Capstone Section 1: Multicultural Competence
In this section of the Capstone Project I will address the knowledge and skills I have learned in the JMSW Program in regard to multicultural competence. I will first outline the knowledge I have acquired on multicultural competence from courses in the curriculum. Next I will delineate the ethical issues that impact this part of my practice as a professional social worker. Then I will demonstrate my skill development through the completion of a paper on the cycle of socialization, where I was able to apply my knowledge on this area of practice and therefore learn its application to real life client situations. In addition, I will indicate which of the ten core competencies I further developed from the knowledge and skills I have acquired in this area of social work practice. The courses where I have primarily acquired knowledge on this area of practice have included Social Work Practice with Individuals and Families, Social Work Practice with Human Diversity, and Social Work in Health and Mental Health I. Social Work Practice with Individuals and Families provided me with the foundational practice skills necessary to serve clients from diverse cultures. Through course work and discussion in this I learned that establishing a therapeutic relationship is the first and most important component of any intervention. In practice, learning to be mindful of and open to the learning about your client through the application of multicultural competence can greatly enhance the therapeutic relationship and in turn lead to better outcomes. Clients’ diverse backgrounds, culture, race, gender, ethnicity, and past experiences are all part of their identity being sensitive to these differences is extremely important. Having a working knowledge of core values identified by particular nationalities, religions, and/or ethnic backgrounds can be extremely helpful however, but it is even more important to recognize that each client is the expert of their own culture and personal experience. Our Social Work Practice with Human Diversity course focused the importance of social workers understanding the individual in context of their culture. This course also allowed me to gain some foundational knowledge of various racial and ethnic backgrounds. Through research, course work, and class discussion we covered various effects of topics such as oppression, privilege, discrimination, and institutionalized racism on society. This course provided me with the foundational understanding of cultural competence and diversity. It has helped to prepare me for future work with diverse and oppressed populations. In Social Work in Health and Mental Health I, I expanded on the knowledge and culturally competent practice skills acquired from Social Work Practice with Individuals and Families. This course stressed the importance culturally competent clinicians. As such, we must take in to account a client’s cultural beliefs, history, and background as in integral part of assessment, diagnosis, and treatment. It is vital to inquire about clients’ cultural views during assessment and to be mindful of such during treatment. Encouraging this dialogue when possible us to get a more holistic picture of our client. Understanding your client’s culture is important in being able to provide an accurate and effective assessment, diagnosis and intervention. In regard to social work ethics I have learned that cultural competence is particularly relevant to ensuring ethical practice. I now understand that following the National Association of Social Workers’ Code of Ethics, in terms of multicultural competence, means that as social workers we must seek to have a working knowledge of the world and people around us. We as clinicians must strive to understand clients’ culture, engage in dialogue about social diversity and oppression, and incorporate all this information into service. Cultural competence in the...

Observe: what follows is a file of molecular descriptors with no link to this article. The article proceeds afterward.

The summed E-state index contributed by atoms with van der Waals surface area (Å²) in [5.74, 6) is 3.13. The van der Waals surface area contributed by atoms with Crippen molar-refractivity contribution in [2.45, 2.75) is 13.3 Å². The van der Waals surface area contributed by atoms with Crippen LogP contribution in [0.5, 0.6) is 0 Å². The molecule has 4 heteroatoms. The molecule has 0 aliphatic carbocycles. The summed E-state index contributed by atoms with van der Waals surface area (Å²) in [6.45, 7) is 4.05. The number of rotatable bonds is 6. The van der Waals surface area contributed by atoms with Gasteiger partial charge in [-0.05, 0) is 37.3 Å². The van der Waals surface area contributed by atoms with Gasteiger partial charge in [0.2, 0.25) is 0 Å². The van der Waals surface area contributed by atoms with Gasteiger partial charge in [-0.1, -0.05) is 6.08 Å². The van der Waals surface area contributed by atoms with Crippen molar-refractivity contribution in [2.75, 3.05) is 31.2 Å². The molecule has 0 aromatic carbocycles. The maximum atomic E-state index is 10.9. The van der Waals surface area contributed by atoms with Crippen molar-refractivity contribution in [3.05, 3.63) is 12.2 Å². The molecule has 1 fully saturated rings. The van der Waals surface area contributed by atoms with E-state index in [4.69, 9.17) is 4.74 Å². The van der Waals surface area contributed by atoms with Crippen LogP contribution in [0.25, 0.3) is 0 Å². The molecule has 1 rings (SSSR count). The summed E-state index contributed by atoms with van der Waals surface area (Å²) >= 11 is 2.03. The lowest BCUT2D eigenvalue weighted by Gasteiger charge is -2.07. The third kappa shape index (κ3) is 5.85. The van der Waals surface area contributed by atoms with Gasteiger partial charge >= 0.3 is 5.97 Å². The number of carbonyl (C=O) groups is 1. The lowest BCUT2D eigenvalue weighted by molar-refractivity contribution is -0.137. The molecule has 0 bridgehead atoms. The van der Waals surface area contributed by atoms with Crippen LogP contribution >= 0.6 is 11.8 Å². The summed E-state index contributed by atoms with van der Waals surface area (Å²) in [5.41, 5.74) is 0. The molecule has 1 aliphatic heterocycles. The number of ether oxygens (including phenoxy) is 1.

References: Harro, B. (2008). The cycle of socialization. In M. Adams, et al. (Ed.), Readings for Diversity and Social Justice (2 ed., pp. 134-135). New York: Routledge.
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